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Dronedarone (Multaq), clinical guidelines and patient safety

(What follows is a brief introduction for a post I wrote over at Medscape/Cardiology. The link is at the bottom of the page.)  It is appropriate to worry about medical errors and patient safety. Here the low-hanging fruit is plentiful: antibiotic stewardship, automated notification of drug interactions and attention to hand washing all join a… Continue reading Dronedarone (Multaq), clinical guidelines and patient safety

Multaq (and me) in the WSJ

How should one feel about being quoted in the Wall Street Journal? Nervous. That’s how. This morning’s piece, written by award-winning medical journalist, Tom Burton centered around new reviews of the heart rythm drug, Multaq. Louisville cardiologist John Mandrola said, “I’m surprised that the drug has persisted. I don’t know any of my colleagues who… Continue reading Multaq (and me) in the WSJ

Get back in rhythm: just not with Multaq

Did you know September is AFib awareness month? As a believer in education as the first, and best treatment of AF, I think it’s great to enhance the public knowledge of this highly-misunderstood disease. By all means… Tell people about AF’s risks: stroke and heart failure. Tell them that their fatigue, poor exercise tolerance and… Continue reading Get back in rhythm: just not with Multaq

Multaq continues to disappoint

What should I have told the doctor who recently asked me about dronedarone (Multaq)? “Supposedly, it’s [Multaq] just like Amiodarone, but without the side effects?” he asked. Gosh…Should I, or shouldn’t I? I took a big cleansing breath, reminding myself to stay civil, as at least Sanofi-Aventis, the makers of Multaq, sponsor a cycling team.… Continue reading Multaq continues to disappoint

In defense of Multaq…not really

It will not last forever, nothing ever does. Some day I will have to find another big-pharma punching bag. It’s true; our pal dronedarone (Multaq) is back in the news again. This time the Multaq news (as reported on Cardiobrief and Pharmalot) is not about its inefficacy or Sanofi-sponsored professors, but rather concerns about it’s… Continue reading In defense of Multaq…not really

Trust in science and medical experts

This week is a good time to talk about trust in expert opinion and science. For the past forty years, nutrition experts in the US have warned us about cholesterol and fat. Eat too much of it and it will block your arteries, was the proclamation. Americans did what the scientists and experts said. They… Continue reading Trust in science and medical experts

Does the controversy over statin drugs herald a new era of doctoring?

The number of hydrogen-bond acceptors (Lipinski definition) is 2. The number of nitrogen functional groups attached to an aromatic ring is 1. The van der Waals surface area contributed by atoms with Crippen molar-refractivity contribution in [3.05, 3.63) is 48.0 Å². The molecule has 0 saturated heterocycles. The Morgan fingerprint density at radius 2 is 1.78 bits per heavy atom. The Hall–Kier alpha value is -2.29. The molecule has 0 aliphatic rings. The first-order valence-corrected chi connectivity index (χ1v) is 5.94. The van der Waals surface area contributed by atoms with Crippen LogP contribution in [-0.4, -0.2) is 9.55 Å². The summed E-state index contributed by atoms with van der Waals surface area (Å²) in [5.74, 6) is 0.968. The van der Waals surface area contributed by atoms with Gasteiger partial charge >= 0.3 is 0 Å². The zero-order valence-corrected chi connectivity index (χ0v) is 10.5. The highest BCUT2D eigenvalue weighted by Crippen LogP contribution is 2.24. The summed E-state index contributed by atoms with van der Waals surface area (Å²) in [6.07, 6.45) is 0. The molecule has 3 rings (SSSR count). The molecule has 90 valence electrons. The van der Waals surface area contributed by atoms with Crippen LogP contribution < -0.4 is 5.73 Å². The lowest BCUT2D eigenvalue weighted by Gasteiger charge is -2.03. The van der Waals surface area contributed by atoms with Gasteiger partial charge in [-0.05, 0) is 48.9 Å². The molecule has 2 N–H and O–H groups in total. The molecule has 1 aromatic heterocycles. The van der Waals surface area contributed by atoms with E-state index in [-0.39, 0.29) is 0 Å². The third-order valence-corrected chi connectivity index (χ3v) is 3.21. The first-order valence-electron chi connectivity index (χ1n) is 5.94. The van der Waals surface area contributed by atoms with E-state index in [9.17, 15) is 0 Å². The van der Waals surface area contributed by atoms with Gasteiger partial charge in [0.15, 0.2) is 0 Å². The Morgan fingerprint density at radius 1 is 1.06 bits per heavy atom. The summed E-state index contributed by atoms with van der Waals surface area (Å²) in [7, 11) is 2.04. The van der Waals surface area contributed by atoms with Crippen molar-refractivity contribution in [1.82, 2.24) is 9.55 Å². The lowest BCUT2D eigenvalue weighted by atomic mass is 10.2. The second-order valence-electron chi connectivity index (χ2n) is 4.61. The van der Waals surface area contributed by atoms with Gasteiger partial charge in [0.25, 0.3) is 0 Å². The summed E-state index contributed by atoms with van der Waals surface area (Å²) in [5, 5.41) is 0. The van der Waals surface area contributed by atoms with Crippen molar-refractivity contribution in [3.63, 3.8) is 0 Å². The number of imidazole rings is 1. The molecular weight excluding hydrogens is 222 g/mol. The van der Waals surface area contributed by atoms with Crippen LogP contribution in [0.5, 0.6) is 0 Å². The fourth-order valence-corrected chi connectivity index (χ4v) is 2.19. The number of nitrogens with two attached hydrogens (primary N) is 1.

In July, I wrote a short blog post expressing doubt about the value of statin drugs. Medscape republished it on their website and it went viral–in a medical sort of way. The post has 631 comments. It was Tweeted extensively, page views have been off the charts (for me), and I even received an invitation… Continue reading Does the controversy over statin drugs herald a new era of doctoring?

Disruption in medical education — Teaching the teachers via social media?

Everyone agrees that doctors should be informed and up-to-date. Perpetual medical education has always been a vital component of doctoring. But now, as the rapid pace of healthcare innovation pushes against the limits of biology, and really, our humanity, medical education gains even more importance. Doctors (and patients) must know what can and cannot be… Continue reading Disruption in medical education — Teaching the teachers via social media?

The danger of grading doctors…

It goes without saying that caregivers are not interchangeable. Quality matters. What else is there other than our health? From the day I began as a doctor, the absence of a legitimate meritocracy has been a source of inflammation. In 1996, when I started private practice, referrals depended too much on old-boy networks. In 2014,… Continue reading The danger of grading doctors…

Are doctors being duped through medical education? Could social media help?

I made a discovery this week about the novel anticoagulant medications, dabigatran (Pradaxa), rivaroxaban (Xarelto), apixaban (Eliquis) and edoxaban (Lixiana). I was looking into the often-asked question of how these new drugs compare to the old standard, warfarin. The discovery felt like a Eureka moment. I ran it by my stats guy–my son–and a couple… Continue reading Are doctors being duped through medical education? Could social media help?

How much sunshine is just the right amount?

This morning I awoke to a picture of myself in the Wall Street Journal. I was asked to comment on the effects of the coming Sunshine Act. Respected health care journalist Peter Loftus found me through social media channels. What follows are some thoughts about how the Sunshine Act might play out. — Every Thursday… Continue reading How much sunshine is just the right amount?